If you ever wondered how many games worth of a honeymoon a Steeler QB gets after winning a Super Bowl, the official count is three games. Ben Roethlisberger has posted an 0-3 mark, a 41.7 rating, and a TD to INT ratio of 0 to 7 since returning in week two. He has looked tenative, inaccurate, and unwilling to tuck the ball and run upfield. Yet in each loss, he kept the team close, if not ahead, for most of the game. And these were games against Cincinnati, Jacksonville, and San Diego---three of the NFL's tougher teams---with two of them on the road and in primetime.
Yes, Ben has struggled. So has most of the team. But here's my problem: selective journalism. If I've discovered one thing when writing Mondesi's House, it's that you can tweak statistics to fit your argument in most every case.
For instance, I could say "Peyton Manning is one of the greatest QBs in NFL history. He is on pace to break nearly every major career passing record and continues to dominate in the regular season. The only career acheivement he has yet to reach is a Super Bowl win, and even greats like Dan Marino came up short in that department."
On the other hand, I could also say, "Peyton Manning may post great statistics every year, but he's never won anything of significance. Even in college, Tennessee won the national title after he graduated, with Tee Martin at quarterback. Statistics are wonderful, but as a great like Dan Marino will tell you, careers are viewed in a different light without a Lombardi Trophy."
Why do I bring this up? We all know Roethlisberger is struggling. But when certain reporters, radio show hosts/callers, columnists, bloggers, etc. mention Ben's struggles, some of them use selective journalism with this little precursor: "Going back to the Super Bowl..."
If you're going to rip Roethlisberger for his first three games, that's one thing. But the Super Bowl was part of the 2005 season. That has absolutely zero to do with 2006. The Super Bowl was played before the motorcycle accident, before the appendectomy, before Antwaan Randle El was a Redskin, and before Hines Ward hurt his hamstring. No, he did not have his greatest game in the Super Bowl. But this is an example of piling on a guy when he is down.
Dan Patrick was a prime example of this on his radio show Monday afternoon. He likes to go back and mention the Super Bowl when trashing Ben. But why not mention the AFC Championship, Dan? You know, when he picked apart the vaunted Denver defense in their own house? How about the win at Indianapolis when he outplayed Peyton Manning? What about the win over Cincinnati?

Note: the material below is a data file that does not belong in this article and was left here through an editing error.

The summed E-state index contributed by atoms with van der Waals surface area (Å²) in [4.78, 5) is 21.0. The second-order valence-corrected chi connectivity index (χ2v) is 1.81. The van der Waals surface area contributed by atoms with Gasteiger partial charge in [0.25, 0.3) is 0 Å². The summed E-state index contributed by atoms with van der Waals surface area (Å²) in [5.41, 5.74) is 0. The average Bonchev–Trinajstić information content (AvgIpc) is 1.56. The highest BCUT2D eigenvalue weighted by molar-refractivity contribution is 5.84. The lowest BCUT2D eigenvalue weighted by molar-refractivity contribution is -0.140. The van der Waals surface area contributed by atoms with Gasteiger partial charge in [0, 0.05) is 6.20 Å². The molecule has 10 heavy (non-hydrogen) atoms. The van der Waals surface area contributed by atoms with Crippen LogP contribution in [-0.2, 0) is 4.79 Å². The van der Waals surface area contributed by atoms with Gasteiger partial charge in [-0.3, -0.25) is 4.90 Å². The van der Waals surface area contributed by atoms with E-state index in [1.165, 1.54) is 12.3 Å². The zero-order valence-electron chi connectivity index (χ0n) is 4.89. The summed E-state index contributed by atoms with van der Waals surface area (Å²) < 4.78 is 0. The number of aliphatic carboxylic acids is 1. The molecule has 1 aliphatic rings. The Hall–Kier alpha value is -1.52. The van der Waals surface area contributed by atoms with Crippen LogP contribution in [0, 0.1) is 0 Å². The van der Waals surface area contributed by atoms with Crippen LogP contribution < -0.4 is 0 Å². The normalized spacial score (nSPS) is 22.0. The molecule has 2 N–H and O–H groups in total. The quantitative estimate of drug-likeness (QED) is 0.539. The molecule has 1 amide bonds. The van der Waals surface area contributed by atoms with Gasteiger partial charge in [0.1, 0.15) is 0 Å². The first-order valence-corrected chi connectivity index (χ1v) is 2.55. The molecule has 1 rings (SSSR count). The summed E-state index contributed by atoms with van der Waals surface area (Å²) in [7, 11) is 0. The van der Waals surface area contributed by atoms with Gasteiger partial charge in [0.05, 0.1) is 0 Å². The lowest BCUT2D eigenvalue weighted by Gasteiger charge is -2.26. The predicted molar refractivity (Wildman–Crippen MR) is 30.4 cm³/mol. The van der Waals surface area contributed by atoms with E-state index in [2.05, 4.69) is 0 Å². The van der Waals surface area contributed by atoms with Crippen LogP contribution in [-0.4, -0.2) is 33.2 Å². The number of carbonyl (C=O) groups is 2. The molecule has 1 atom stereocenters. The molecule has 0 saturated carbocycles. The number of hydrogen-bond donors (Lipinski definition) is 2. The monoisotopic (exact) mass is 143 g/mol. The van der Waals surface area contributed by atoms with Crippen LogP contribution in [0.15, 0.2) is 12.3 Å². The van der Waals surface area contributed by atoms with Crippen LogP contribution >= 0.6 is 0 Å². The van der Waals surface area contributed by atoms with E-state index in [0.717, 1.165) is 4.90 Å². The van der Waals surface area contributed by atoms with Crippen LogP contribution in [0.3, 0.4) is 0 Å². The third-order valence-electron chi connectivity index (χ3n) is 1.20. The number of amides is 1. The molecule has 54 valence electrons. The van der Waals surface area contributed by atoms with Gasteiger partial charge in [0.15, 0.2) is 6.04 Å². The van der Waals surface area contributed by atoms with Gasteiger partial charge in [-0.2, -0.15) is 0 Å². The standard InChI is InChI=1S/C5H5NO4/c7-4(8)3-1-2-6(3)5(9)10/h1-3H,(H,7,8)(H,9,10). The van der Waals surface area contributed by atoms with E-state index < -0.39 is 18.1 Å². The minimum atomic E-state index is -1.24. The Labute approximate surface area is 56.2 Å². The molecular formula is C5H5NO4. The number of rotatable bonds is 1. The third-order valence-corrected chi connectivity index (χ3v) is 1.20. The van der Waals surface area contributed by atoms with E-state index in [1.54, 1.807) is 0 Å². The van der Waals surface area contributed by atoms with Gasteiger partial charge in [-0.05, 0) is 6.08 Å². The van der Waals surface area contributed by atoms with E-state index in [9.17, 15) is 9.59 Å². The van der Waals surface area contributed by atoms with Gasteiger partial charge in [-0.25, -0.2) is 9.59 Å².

Ahh, but Dan did not mention those games, because that would have killed his argument. Just go back as far as you need to, support your argument, and move on. That's great journalism.
Roethlisberger is not as bad of a QB as he has played so far. He can't be. He has a career passer rating of 89 and prior to this season had lost four games in two years. He went 13-0 as a rookie starter and won a Super Bowl at age 24. So excuse me if I don't push him down the stairs after a few lackluster games and proclaim Philip Rivers as the best quarterback in the 2004 draft.
First of all, it's not even totally his fault. The offensive line has been ATROCIOUS. You can always tell how well or poorly the O-Line played by looking at the rushing statistics:
vs Cincinnati, 170 yards
vs Miami, 143 yards
vs San Diego, 68 yards
vs Jacksonville, 26 yards
What can you tell from those stats? Maybe the fact that when they topped 100 yards on the ground, they won one game and should have won the second, if not for their own turnovers. The line is not right for the running game, and that means it's not right for Roethlisberger either. Ever hear of using the run to set up the pass? I know the Steelers aren't running a modern-day duo of Jerry Rice and John Taylor out there, but you can't pin this totally on the receivers either. No time to throw means no time to get set, resulting in a hurried, and sometimes uncatchable throw. That would explain the 7 interceptions.
If you really want to antagonize a guy and think that will help, look to New York and Alex Rodriguez. Those great Yankee fans with their high standards are so smart, they ran their own $25 million man further into the ground when he struggled. Congratulations, you're out of the playoffs again. If your own guy is struggling, and you know he's psychologically soft, why dig the hole deeper? Score another one for Yankee fans.
So Steeler fans, if you want to have a black-and-gold version of A-Rod, keep up the Ben Bashing. Do you really think it was just the money that sent our last Super Bowl QB to the Jets? Of course not. He didn't want to be reminded of Larry Brown on a week-to-week basis by "Steeler Fans".
And selected members of the media, keep up the solid journalistic work of only reporting one side of the story. There's a reason why Dan Patrick covers sports and not world news.